The Leighton Buzzard Railway is one of the last survivors of the hundreds of 2 foot (610mm) gauge light railways built in Britain for industrial use. It is believed to be the only remaining line which owed its existence to the ready availability of surplus materials and equipment from the First World War battlefield supply lines.
Opened by Leighton Buzzard Light Railway Ltd in 1919 to transport sand, and uniquely operated since then without a break, it has carried a steam-hauled passenger train service since 1968. It also now houses one of the largest and most important collections of narrow-gauge stock in England. Both the collection and the railway itself are covered by our Accredited Museum designation, awarded by Arts Council England.
In typical light-railway fashion, the line features sharp curves, steep gradients - up to 1:25 (4%) - numerous level crossings of roads and paths, and a long stretch of roadside running, as it follows the local geography, rather than imposing itself on it. There is always something new around the next corner, including Britain's biggest onshore wind turbine!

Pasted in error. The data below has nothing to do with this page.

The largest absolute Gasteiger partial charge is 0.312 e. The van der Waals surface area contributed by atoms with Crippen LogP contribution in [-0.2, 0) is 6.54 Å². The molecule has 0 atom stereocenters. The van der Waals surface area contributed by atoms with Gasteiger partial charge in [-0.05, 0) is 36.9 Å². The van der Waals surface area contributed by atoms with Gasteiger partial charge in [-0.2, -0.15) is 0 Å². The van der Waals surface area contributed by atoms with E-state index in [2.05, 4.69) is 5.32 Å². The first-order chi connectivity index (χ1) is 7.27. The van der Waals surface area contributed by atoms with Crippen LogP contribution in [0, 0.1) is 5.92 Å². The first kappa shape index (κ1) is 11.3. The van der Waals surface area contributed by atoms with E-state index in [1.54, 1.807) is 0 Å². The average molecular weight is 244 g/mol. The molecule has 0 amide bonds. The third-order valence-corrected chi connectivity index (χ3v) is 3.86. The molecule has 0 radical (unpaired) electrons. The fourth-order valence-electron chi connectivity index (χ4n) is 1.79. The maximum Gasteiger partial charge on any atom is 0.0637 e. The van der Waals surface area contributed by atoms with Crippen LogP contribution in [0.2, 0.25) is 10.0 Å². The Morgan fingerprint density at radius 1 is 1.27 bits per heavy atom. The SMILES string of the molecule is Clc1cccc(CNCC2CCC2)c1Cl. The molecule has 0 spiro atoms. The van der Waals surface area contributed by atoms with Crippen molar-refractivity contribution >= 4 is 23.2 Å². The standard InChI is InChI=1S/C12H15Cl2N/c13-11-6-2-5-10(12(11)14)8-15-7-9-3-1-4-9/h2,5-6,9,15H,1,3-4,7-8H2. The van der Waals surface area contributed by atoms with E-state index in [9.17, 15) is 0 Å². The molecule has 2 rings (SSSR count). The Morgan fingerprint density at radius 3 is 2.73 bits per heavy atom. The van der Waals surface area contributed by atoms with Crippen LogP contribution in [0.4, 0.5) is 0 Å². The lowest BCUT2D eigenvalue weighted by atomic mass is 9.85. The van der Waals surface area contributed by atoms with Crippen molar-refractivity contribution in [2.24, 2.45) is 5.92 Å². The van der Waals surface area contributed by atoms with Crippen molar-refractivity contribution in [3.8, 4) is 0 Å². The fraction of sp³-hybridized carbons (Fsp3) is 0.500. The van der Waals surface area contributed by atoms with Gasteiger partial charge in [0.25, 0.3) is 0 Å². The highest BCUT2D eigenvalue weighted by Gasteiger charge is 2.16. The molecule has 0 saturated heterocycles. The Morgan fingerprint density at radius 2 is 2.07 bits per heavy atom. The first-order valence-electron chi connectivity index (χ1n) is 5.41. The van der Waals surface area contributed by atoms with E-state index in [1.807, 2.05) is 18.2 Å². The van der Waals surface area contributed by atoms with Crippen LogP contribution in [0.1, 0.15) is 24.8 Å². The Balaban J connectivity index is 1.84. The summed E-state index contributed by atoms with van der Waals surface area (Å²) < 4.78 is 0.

Today's Leighton Buzzard Railway offers an 85-minute round trip from Page's Park to Stonehenge Works, which is in the Bedfordshire countryside to the north of the town. The current track is just under 3 miles (4.8km) long. The original line continued for another 0.75 mile (1 km) to Double Arches, and restoration of this section is a long-term objective.
Information about the route of the railway can be found in the Souvenir Guide, which is on sale at the Page's Park shop.
The railway is managed and operated by the volunteer members of the Leighton Buzzard Narrow Gauge Railway Society, which is a non-profit organisation with charitable status. You are very welcome to come and join us, and help preserve this unique piece of industrial history .
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